Tuesday, January 15, 2013

What The Debt Ceiling Debate Is Really About


If the Republicans in the House really want to reign in spending all they have to do is vote to do so. They can cut Medicare (a choice opposed by 70% of Americans) or Social Security (opposed by an equal number). But they won't do that because they know they won't get reelected if they do. The Democrats, perhaps even worse,  are perfectly happy to pretend that there is no problem with the debt at all -just ask my friend on the left Professor Krugman When the debt no longer becomes sustainable, they will squeeze the rich (that's us) or just inflate the debt away.

David Brooks expresses this reality far better than I can

 "Ultimately, we should blame the American voters. The average Medicare couple pays $109,000 into the program and gets $343,000 in benefits out, according to the Urban Institute. This is $234,000 in free money. Many voters have decided they like spending a lot on themselves and pushing costs onto their children and grandchildren. They have decided they like borrowing up to $1 trillion a year for tax credits, disability payments, defense contracts and the rest. They have found that the original Keynesian rationale for these deficits provides a perfect cover for permanent deficit-living. They have made it clear that they will destroy any politician who tries to stop them from cost-shifting in this way.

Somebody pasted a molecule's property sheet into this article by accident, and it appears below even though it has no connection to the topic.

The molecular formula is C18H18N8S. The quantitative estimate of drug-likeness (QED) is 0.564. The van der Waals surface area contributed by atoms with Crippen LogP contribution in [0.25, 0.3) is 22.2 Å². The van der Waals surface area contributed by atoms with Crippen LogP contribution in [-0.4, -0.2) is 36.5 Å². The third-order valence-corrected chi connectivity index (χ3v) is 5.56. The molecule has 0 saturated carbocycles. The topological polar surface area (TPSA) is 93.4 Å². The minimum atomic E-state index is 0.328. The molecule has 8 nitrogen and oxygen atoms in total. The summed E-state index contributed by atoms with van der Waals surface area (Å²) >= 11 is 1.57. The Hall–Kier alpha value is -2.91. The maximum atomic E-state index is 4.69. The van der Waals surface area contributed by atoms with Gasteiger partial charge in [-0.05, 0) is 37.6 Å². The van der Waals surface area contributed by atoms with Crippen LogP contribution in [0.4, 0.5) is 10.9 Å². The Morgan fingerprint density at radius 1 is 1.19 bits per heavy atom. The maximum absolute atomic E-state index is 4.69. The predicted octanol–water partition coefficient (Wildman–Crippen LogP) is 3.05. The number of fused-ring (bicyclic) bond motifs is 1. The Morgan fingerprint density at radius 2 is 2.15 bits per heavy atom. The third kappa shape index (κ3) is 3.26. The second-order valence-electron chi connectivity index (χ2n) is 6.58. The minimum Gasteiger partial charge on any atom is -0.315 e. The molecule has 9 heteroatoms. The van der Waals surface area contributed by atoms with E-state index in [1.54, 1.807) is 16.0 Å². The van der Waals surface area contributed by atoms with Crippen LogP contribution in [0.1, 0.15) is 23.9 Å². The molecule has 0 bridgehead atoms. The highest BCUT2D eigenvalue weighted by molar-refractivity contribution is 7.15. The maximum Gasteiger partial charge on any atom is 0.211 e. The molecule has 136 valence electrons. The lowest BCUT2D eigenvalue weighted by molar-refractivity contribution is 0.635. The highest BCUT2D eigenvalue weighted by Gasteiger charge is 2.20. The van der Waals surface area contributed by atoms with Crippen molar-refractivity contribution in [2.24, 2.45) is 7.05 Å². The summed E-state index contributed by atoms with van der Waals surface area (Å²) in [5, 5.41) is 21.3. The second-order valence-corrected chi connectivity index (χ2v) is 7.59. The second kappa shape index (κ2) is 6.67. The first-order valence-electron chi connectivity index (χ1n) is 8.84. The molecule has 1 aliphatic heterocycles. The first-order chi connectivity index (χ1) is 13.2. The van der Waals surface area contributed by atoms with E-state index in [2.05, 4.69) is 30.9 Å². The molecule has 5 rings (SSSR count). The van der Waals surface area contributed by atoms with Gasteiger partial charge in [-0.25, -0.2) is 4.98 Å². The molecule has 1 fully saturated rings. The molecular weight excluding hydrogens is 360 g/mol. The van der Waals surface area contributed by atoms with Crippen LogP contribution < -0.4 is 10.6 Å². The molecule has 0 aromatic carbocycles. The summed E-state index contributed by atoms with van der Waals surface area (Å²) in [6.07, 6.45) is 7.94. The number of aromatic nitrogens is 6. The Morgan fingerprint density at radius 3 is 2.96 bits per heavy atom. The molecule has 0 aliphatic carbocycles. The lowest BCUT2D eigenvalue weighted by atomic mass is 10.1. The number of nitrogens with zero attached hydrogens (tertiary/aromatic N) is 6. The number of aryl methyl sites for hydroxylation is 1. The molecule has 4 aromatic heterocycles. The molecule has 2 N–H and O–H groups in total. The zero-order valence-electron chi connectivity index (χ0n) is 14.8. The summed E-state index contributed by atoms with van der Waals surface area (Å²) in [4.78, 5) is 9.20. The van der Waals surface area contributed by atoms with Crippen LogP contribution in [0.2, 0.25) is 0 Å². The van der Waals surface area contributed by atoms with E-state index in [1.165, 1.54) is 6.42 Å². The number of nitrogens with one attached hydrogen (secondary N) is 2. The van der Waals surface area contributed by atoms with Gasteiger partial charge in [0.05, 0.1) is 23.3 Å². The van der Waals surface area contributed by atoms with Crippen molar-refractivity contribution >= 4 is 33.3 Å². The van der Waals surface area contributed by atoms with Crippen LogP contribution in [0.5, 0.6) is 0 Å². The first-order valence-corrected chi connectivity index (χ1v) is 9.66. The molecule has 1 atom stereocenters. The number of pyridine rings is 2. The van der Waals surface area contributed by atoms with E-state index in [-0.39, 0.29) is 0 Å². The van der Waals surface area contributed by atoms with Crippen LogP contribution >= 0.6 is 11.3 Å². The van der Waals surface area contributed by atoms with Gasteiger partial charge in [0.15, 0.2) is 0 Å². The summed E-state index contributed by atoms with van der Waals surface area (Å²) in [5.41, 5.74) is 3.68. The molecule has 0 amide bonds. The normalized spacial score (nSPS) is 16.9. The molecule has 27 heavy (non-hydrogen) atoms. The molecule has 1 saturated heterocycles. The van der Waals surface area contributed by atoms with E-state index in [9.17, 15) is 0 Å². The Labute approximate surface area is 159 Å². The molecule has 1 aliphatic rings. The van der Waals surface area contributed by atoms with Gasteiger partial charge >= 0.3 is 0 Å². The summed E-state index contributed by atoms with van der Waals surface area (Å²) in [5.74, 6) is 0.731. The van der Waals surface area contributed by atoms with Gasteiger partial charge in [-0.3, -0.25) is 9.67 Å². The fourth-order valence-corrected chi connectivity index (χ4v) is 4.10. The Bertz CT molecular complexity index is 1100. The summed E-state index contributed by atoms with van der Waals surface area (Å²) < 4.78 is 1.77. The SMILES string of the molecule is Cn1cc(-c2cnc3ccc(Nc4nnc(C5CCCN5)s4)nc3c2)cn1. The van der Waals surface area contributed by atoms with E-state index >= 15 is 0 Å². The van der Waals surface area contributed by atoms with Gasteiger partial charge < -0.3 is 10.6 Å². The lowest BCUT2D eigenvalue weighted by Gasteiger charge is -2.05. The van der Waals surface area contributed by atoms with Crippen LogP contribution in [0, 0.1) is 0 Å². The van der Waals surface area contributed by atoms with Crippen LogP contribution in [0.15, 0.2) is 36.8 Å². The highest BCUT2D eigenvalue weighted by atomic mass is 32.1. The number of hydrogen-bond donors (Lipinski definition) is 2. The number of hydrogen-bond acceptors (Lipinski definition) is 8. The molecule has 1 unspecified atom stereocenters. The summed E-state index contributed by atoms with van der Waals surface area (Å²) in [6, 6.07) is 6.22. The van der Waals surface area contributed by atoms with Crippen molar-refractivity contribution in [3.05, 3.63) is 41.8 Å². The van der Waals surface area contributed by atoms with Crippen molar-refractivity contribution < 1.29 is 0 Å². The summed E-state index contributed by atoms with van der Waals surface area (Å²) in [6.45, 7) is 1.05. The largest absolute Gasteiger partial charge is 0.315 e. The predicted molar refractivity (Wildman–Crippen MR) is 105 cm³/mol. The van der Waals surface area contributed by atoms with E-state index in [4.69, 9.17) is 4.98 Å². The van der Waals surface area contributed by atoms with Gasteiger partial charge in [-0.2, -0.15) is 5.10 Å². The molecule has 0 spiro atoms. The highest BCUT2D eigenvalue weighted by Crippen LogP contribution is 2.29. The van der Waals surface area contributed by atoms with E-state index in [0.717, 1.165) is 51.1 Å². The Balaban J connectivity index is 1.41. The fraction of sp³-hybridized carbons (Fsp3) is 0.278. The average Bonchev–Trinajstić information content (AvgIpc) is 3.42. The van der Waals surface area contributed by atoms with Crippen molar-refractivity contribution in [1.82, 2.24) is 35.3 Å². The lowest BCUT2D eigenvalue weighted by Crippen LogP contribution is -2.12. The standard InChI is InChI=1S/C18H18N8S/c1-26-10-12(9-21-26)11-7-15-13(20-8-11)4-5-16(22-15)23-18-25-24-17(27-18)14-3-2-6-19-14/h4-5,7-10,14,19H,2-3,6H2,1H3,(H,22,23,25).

Most members of Congress are responding efficiently to the popular will. A large number of reactionary Democrats reject any measure to touch Medicare or other entitlement programs. A large number of impotent Republicans talk about reducing the debt, but are incapable of forging a deal that balances tax increases with spending cuts.        

So the debt ceiling nonsense is simply a way for each side to see if they can blame the other when both are collaborating efficiently at giving the American people exactly what they want.


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